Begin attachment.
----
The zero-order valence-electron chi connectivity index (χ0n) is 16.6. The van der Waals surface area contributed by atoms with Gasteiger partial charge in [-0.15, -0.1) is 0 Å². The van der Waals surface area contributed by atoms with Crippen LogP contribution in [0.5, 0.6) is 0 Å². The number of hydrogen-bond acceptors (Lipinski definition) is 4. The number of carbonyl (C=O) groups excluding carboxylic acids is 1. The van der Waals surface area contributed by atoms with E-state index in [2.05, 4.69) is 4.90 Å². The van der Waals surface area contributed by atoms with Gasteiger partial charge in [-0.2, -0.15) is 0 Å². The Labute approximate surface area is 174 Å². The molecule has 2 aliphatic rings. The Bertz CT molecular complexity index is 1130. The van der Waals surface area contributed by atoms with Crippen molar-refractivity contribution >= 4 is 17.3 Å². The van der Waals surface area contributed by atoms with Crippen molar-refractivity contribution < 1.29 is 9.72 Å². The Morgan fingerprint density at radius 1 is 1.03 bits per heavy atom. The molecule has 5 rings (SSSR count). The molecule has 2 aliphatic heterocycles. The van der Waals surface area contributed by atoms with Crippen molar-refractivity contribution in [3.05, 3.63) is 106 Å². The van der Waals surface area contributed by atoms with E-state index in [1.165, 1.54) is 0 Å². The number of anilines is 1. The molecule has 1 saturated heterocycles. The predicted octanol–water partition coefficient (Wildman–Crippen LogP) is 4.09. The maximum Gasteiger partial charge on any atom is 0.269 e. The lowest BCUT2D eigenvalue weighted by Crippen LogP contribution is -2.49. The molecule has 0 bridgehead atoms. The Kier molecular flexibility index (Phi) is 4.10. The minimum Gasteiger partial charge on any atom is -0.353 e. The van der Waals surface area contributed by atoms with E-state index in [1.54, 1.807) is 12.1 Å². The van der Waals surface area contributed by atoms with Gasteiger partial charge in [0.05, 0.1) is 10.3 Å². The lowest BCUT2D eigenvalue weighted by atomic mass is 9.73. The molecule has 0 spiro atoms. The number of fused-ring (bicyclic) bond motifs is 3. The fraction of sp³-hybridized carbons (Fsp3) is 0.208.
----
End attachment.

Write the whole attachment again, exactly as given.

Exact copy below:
The zero-order valence-electron chi connectivity index (χ0n) is 16.6. The van der Waals surface area contributed by atoms with Gasteiger partial charge in [-0.15, -0.1) is 0 Å². The van der Waals surface area contributed by atoms with Crippen LogP contribution in [0.5, 0.6) is 0 Å². The number of hydrogen-bond acceptors (Lipinski definition) is 4. The number of carbonyl (C=O) groups excluding carboxylic acids is 1. The van der Waals surface area contributed by atoms with E-state index in [2.05, 4.69) is 4.90 Å². The van der Waals surface area contributed by atoms with Gasteiger partial charge in [-0.2, -0.15) is 0 Å². The Labute approximate surface area is 174 Å². The molecule has 2 aliphatic rings. The Bertz CT molecular complexity index is 1130. The van der Waals surface area contributed by atoms with Crippen molar-refractivity contribution >= 4 is 17.3 Å². The van der Waals surface area contributed by atoms with Crippen molar-refractivity contribution < 1.29 is 9.72 Å². The Morgan fingerprint density at radius 1 is 1.03 bits per heavy atom. The molecule has 5 rings (SSSR count). The molecule has 2 aliphatic heterocycles. The van der Waals surface area contributed by atoms with Crippen molar-refractivity contribution in [3.05, 3.63) is 106 Å². The van der Waals surface area contributed by atoms with E-state index in [1.165, 1.54) is 0 Å². The number of anilines is 1. The molecule has 1 saturated heterocycles. The predicted octanol–water partition coefficient (Wildman–Crippen LogP) is 4.09. The maximum Gasteiger partial charge on any atom is 0.269 e. The lowest BCUT2D eigenvalue weighted by Crippen LogP contribution is -2.49. The molecule has 0 bridgehead atoms. The Kier molecular flexibility index (Phi) is 4.10. The minimum Gasteiger partial charge on any atom is -0.353 e. The van der Waals surface area contributed by atoms with E-state index in [1.54, 1.807) is 12.1 Å². The van der Waals surface area contributed by atoms with Gasteiger partial charge in [0.05, 0.1) is 10.3 Å². The lowest BCUT2D eigenvalue weighted by atomic mass is 9.73. The molecule has 0 spiro atoms. The number of fused-ring (bicyclic) bond motifs is 3. The fraction of sp³-hybridized carbons (Fsp3) is 0.208.